||John Roeder, "Pulse Streams and Problems of Grouping and Metrical Dissonance in Bartók's 'With Drums and Pipes,'" Music Theory Online 7.1 (2001)||<< Sect. 1||Section 2a||Sect. 2b >>|
[2.1] The passage to be considered is taken from "With Drums and Pipes," the
first movement of the suite for piano, entitled Out of Doors, by Bartók.
The music has close affinities to the first movements of Bartók's Piano
Sonata and Piano Concerto No. 1, which were composed in the same year, 1926.
The score to the passage is shown in Figure 1, containing
mm. 20-69. (This and subsequent Figures require the Adobe Acrobat
Reader.) Clicking here (Example II.1)
will bring up a window with an example that presents a complete performance,
along with a scrolling score. Mm. 22-69 contain the substance of the piece.
They are preceded and followed by simpler, more regular music that features
a series of short melodic segments, usually a whole-note in duration, accompanied
in repeated eighth notes in the very low register of the piano, as suggested
by the cadential material in mm. 20-21. At m. 22 the register rises, and there
unfold numerous irregularities of accent and group length. The simpler opening
material returns in m. 68, so it would appear that the latter half of this central
passage is designed to make this return possible and convincing.
[2.2] During much of the polyphony in mm. 22-69 we can distinguish two distinct concurrent streams, and so this passage is well suited for studying the aspects of grouping and accent in polyphony that I raised in section 1. For the performer these streams correspond to left- and right-hand parts, although the hands do not play "voices" in the sense of melodic lines with different timbres and registers. Indeed they both often play clusters, sometimes in immediate succession (as in mm. 22 or 39) and sometimes alternating with single pitches (as in mm. 26 and 56), and in register they vary considerably and overlap. Despite the occasional similarity of the two streams, however, one can indeed hear them as distinct motivically, registrally, and by how their materials group, as we shall see.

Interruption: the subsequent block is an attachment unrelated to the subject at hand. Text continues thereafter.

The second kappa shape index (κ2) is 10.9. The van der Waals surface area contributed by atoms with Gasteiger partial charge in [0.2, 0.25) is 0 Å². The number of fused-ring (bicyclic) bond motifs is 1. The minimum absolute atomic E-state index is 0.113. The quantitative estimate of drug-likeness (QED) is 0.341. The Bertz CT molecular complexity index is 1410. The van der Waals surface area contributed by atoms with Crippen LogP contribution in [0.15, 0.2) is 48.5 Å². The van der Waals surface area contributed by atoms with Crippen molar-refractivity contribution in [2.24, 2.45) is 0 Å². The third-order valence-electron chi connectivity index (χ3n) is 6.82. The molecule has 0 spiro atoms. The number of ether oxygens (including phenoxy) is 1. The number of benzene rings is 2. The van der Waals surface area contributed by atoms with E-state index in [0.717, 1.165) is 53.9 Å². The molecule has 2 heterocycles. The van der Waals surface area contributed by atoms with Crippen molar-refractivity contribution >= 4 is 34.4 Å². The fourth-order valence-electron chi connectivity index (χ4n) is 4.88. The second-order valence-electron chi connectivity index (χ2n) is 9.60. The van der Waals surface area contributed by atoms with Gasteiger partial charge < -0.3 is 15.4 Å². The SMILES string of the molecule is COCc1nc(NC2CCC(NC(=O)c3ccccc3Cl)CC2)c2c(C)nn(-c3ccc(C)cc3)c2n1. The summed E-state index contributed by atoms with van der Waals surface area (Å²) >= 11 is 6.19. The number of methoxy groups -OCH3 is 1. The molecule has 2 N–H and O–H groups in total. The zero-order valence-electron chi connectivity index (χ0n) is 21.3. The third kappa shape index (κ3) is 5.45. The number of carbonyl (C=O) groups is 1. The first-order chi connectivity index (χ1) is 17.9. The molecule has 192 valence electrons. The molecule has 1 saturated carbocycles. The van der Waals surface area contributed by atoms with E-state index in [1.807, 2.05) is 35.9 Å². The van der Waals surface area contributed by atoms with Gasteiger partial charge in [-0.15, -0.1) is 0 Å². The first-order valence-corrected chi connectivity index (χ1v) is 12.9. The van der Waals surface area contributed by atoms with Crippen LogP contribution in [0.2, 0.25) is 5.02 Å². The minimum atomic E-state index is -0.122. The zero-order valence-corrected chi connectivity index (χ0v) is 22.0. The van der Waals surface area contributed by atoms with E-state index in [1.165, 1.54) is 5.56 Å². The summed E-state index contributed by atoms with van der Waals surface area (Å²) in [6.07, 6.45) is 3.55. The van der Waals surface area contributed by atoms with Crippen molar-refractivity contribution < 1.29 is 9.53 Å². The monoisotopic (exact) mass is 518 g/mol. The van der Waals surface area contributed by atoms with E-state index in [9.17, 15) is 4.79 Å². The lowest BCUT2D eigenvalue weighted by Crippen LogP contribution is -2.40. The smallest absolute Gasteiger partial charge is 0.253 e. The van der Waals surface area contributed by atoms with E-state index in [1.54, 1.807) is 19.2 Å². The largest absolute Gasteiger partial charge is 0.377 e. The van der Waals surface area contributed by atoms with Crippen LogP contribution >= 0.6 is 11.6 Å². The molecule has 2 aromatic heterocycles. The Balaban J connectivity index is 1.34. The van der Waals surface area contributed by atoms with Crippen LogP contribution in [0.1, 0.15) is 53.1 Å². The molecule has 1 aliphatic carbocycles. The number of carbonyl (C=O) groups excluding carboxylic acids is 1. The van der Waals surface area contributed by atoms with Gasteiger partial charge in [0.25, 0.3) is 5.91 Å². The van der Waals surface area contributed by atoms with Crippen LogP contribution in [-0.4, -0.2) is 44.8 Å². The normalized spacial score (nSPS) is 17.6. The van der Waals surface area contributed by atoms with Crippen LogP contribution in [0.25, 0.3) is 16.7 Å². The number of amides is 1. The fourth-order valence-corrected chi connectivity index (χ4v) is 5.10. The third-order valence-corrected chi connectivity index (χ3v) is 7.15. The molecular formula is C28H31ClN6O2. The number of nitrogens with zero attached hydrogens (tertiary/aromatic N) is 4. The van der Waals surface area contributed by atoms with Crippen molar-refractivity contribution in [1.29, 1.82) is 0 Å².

[2.3] Along with its potential for illuminating certain questions of rhythmic theory, however, the unusual nature of this texture itself merits close analysis. What is the function of this particular arrangement of these percussive materials, aside from simply evoking the beating of drums? Is this restricted texture particularly well suited for particular, form-creating musical processes? What analytical tools--what ways of hearing the music--can best elucidate its design?
[2.4] The remainder of this section of the paper will suggest some ways of answering these questions. It presents a detailed analysis, using annotated excerpts and audio clips, of the motivic material and grouping in the passage. It is intended to help the reader become familiar with the passage, and with theories of grouping and metrical dissonance that have the potential to explain it. Readers who are sufficiently familiar with the music and those theories may wish to skip ahead to Section 3, where the results of this close analysis, along with certain inadequacies of the theories, are summarized.
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